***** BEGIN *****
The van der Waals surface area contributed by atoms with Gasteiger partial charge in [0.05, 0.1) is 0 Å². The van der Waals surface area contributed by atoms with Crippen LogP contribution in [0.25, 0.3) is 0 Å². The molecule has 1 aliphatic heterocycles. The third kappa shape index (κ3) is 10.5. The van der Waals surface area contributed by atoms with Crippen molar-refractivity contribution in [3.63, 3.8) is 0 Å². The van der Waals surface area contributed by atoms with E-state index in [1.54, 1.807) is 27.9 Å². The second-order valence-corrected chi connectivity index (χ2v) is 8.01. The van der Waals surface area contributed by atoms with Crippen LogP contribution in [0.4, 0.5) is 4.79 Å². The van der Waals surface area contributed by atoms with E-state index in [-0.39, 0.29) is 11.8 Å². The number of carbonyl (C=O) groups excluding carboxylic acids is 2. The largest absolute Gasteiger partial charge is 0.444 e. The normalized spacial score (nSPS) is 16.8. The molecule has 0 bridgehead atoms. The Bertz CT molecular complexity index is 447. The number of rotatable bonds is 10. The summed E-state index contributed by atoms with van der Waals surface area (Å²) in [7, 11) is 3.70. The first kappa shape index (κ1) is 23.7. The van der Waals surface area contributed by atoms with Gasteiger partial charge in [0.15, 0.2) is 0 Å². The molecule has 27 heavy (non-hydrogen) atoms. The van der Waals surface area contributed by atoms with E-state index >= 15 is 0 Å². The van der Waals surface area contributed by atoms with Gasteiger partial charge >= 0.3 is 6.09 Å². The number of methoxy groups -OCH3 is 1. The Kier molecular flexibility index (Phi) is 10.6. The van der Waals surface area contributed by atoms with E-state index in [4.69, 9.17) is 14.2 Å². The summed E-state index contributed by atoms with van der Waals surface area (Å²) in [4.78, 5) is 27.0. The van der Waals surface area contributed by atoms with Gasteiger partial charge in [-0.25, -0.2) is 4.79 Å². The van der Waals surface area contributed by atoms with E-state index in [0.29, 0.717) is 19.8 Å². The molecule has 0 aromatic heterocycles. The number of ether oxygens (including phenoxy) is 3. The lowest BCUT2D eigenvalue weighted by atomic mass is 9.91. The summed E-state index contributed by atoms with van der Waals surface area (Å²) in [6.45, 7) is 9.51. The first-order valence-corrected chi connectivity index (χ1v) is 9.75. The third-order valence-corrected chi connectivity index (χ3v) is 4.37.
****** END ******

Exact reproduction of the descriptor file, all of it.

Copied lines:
The van der Waals surface area contributed by atoms with Gasteiger partial charge in [0.05, 0.1) is 0 Å². The van der Waals surface area contributed by atoms with Crippen LogP contribution in [0.25, 0.3) is 0 Å². The molecule has 1 aliphatic heterocycles. The third kappa shape index (κ3) is 10.5. The van der Waals surface area contributed by atoms with Crippen molar-refractivity contribution in [3.63, 3.8) is 0 Å². The van der Waals surface area contributed by atoms with E-state index in [1.54, 1.807) is 27.9 Å². The second-order valence-corrected chi connectivity index (χ2v) is 8.01. The van der Waals surface area contributed by atoms with Crippen LogP contribution in [0.4, 0.5) is 4.79 Å². The van der Waals surface area contributed by atoms with E-state index in [-0.39, 0.29) is 11.8 Å². The number of carbonyl (C=O) groups excluding carboxylic acids is 2. The largest absolute Gasteiger partial charge is 0.444 e. The normalized spacial score (nSPS) is 16.8. The molecule has 0 bridgehead atoms. The Bertz CT molecular complexity index is 447. The number of rotatable bonds is 10. The summed E-state index contributed by atoms with van der Waals surface area (Å²) in [7, 11) is 3.70. The first kappa shape index (κ1) is 23.7. The van der Waals surface area contributed by atoms with Gasteiger partial charge in [0.15, 0.2) is 0 Å². The molecule has 27 heavy (non-hydrogen) atoms. The van der Waals surface area contributed by atoms with E-state index >= 15 is 0 Å². The van der Waals surface area contributed by atoms with Gasteiger partial charge >= 0.3 is 6.09 Å². The number of methoxy groups -OCH3 is 1. The Kier molecular flexibility index (Phi) is 10.6. The van der Waals surface area contributed by atoms with E-state index in [4.69, 9.17) is 14.2 Å². The summed E-state index contributed by atoms with van der Waals surface area (Å²) in [4.78, 5) is 27.0. The van der Waals surface area contributed by atoms with Gasteiger partial charge in [-0.25, -0.2) is 4.79 Å². The van der Waals surface area contributed by atoms with E-state index in [0.29, 0.717) is 19.8 Å². The molecule has 0 aromatic heterocycles. The number of ether oxygens (including phenoxy) is 3. The lowest BCUT2D eigenvalue weighted by atomic mass is 9.91. The summed E-state index contributed by atoms with van der Waals surface area (Å²) in [6.45, 7) is 9.51. The first-order valence-corrected chi connectivity index (χ1v) is 9.75. The third-order valence-corrected chi connectivity index (χ3v) is 4.37.